Deóra bý, Deór-bý, es; n? [Hunt. Dereby, Derebi: Ethel. Derebi: deór an animal, deer;a dwelling, habitation; a habitation of deer or animals] DERBY; Derbia :-- Hér Æðelflæ-acute;d, Myrcna hlæ-acute;fdige, begeat ða burh ðe is geháten Deóra bý in this year [A. D. 917] Æthelfled, lady of the Mercians, obtained the burgh which is called Derby, Chr. 917; Erl. 105, 24: 942; Erl. 116, 14; Edm. 8. Hér wæs eorþstyrung on Deórbý in this year [A. D. 1049] there was an earthquake at Derby, 1049; Erl. 173, 18.

Deora mæ-acute;gþ, Deora ríce the province or kingdom of the Deirians, Som. Ben. Lye. v. Dera mæ-acute;gþ, Dera-ríce.

deóran, dýran; p. ede; pp. ed To hold dear, love; c&a-long;rum hab&e-long;re :-- Heó deóraþ míne wísan they love my ways, Exon: 103 b; Th. 393, 9; Rä. 12, 7. Dýran sceolde he his dreámas on heofonum he should hold dear his joys in heaven, Cd. 14; Th. 17, 9; Gen. 257.

deór-boren, diór-boren; comp. -ra; sup. -est; adj. Noble-born, noble; n&a-long;tu n&o-long;b&i-short;lis :-- Ða ilcan riht dó man be ðam deórborenran let the same rights be done with respect to the nobler-born, L. In. 34; Th. i. 124, 3.

Deór-bý Derby, Chr. 1049; Erl. 195, 35. v. Deóra bý.

Deórbý-scír, Deórbí-scír, e; f. [Brom. Derbyschire] DERBYSHIRE; ager Derbiensis :-- He fór súþ mid ealre ðære scíre, and mid Snotinghamscíre, and Deórbýscíre [Deorbíscíre, Erl. 194, 20] he went south with all the shire, and with Nottinghamshire, and Derbyshire, Chr. 1065; Erl. 195, 35.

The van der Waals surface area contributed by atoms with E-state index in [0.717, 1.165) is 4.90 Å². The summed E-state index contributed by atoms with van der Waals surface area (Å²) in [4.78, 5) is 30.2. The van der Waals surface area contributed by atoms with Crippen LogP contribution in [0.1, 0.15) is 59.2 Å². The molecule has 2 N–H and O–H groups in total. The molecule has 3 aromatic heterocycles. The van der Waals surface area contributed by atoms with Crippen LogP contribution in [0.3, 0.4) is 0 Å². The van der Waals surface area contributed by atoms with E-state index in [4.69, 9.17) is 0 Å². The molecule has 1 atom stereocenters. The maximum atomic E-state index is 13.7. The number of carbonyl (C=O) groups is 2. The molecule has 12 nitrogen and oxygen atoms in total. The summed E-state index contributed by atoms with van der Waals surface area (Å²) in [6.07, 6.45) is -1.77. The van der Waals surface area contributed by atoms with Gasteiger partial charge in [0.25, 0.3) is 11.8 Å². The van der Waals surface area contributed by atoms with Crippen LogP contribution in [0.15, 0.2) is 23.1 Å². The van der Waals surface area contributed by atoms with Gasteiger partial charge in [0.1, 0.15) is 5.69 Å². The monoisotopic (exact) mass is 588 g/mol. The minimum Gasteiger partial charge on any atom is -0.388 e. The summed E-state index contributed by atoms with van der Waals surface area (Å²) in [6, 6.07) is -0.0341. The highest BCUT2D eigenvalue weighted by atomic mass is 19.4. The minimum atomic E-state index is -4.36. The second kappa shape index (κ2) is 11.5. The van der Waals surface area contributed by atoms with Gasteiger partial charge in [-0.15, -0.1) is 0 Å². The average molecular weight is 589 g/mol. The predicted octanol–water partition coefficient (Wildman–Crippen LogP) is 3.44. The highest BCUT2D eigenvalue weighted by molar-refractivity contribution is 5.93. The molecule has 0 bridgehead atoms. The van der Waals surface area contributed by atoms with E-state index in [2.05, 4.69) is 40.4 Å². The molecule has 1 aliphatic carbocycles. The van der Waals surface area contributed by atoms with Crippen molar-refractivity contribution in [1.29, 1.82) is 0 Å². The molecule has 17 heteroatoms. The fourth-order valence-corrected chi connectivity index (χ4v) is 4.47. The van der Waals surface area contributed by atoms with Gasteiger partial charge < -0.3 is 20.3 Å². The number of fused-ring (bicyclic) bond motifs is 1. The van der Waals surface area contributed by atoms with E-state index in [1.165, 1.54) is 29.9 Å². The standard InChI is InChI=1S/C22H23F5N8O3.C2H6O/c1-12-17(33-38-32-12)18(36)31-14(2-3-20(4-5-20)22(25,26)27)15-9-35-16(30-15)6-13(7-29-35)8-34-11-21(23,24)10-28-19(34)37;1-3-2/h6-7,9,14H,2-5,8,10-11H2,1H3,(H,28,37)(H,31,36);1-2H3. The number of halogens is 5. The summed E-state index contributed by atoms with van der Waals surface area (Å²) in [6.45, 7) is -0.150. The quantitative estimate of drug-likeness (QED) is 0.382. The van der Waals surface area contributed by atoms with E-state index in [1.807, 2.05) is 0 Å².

DEORC; def. se deorca, seó, ðæt deorce; adj. DARK, obscure, gloomy, sad; tenebr&o-long;sus, obsc&u-long;rus :-- Niht-helm geswearc, deorc ofer dryhtgumum the helm of night grew murky, dark o'er the vassals, Beo. Th. 3584; B. 1790: Exon. 30 b; Th. 95, 22; Cri.1561: 101 b; Th. 384, 2; Rä. 4, 21. Hí me asetton on seáþ [MS. sceaþ] hinder, ðæ-acute;r wæs deorc þeóstru, and deáþes scúa posu&e-long;runt vie in lacu inferi&o-long;ri, et in ten&e-short;bris, et in umbra mortis, Ps. Th. 87, 6: Lk. Bos. 11, 34. Biþ se deorca deáþ ge-endad the dark death shall be ended, Exon. 63 a; Th. 231, 34; Ph. 499: Ps. Th. 101, 9. Seó deorce niht gewíteþ the dark night departs, Exon. 57 a; Th. 204, 16; Ph. 98. Adó me of deópe deorces wæteres lib&e-short;ra me de profundo aqu&a-long;rum, Ps. Th. 68, 14. He hí of ðám þýstrum ðanon alæ-acute;dde, and of deáþes scúan deorcum generede eduxit eos de ten&e-short;bris, et umbra mortis, 106, 13. On ðære deorcan niht in the dark night, Andr. Kmbl. 2922; An. 1464: Exon. 50 b; Th. 175, 8; Gú. 1191. Drihten sealde him dimne and deorcne deáþes scúwan the Lord gave him death's shadow dim and dark, Cd. 223; Th. 293, 14; Sat. 455: Exon. 61 a; Th. 225, 2; Ph. 383. Ðú dæg settest, and deorce niht tuus est dies, et tua est nox, Ps. Th. 73, 16: 142, 4. Wæs ðæs fugles flyht dyrne and dégol ðám ðe deorc gewit hæfdon on hréðre the bird's flight was hidden and secret to those who had a dark understanding in their breasts, Exon. 17 a; Th. 40, 18; Cri. 640: Cd. 5; Th. 7, 19; Gen. 108. Se ðis deorce líf deópe geondþenceþ he profoundly contemplates this dark life, Exon. 77 b; Th. 291, 28; Wand. 89. Feónd seondon réðe, dimme and deorce our foes are fierce, dim and dark, Cd. 215; Th. 271, 13; Sat. 105: Ps. Th. 73, 19: 113, 12. Gebrecu féraþ deorc ofer dreohtum [MS. dreontum] the crashes go dark over multitudes, Exon. 102 a; Th. 385, 15; Rä. 4, 45: 48 b; Th. 168, 1; Gú. 1071. Cwíst ðú oncnáwaþ hí wundru ðíne, on ðám dimmum deorcan þýstrum numquid cognoscentur in tenebris mirab&i-short;lia tua? Ps. Th. 87, 12. He wát deorce grundas he knows the dark places, 134, 6: 145, 6. Ðú scealt andettan hwæt ðú þurhtogen hæbbe deorcum gedwildum thou shalt confess what thou host accomplished by dark errors, Exon. 72 b; Th. 270, 4; Jul. 460: Beo. Th. 556; B. 275. Þurhdrifon hí me mid deorcan næglum they pierced me with dark nails, Rood Kmbl. 91; Kr. 46. [Prompt. derke: Wyc. derk-: Chauc. dark-: Piers P. derk: R. Glouc. derk: O. H. Ger. tarni latens, tarhnjan occult&a-long;re: Icel. dökkr: Gael. dorch dark, black, dusky.] DER. deorce: deorcian, a-: deorcung.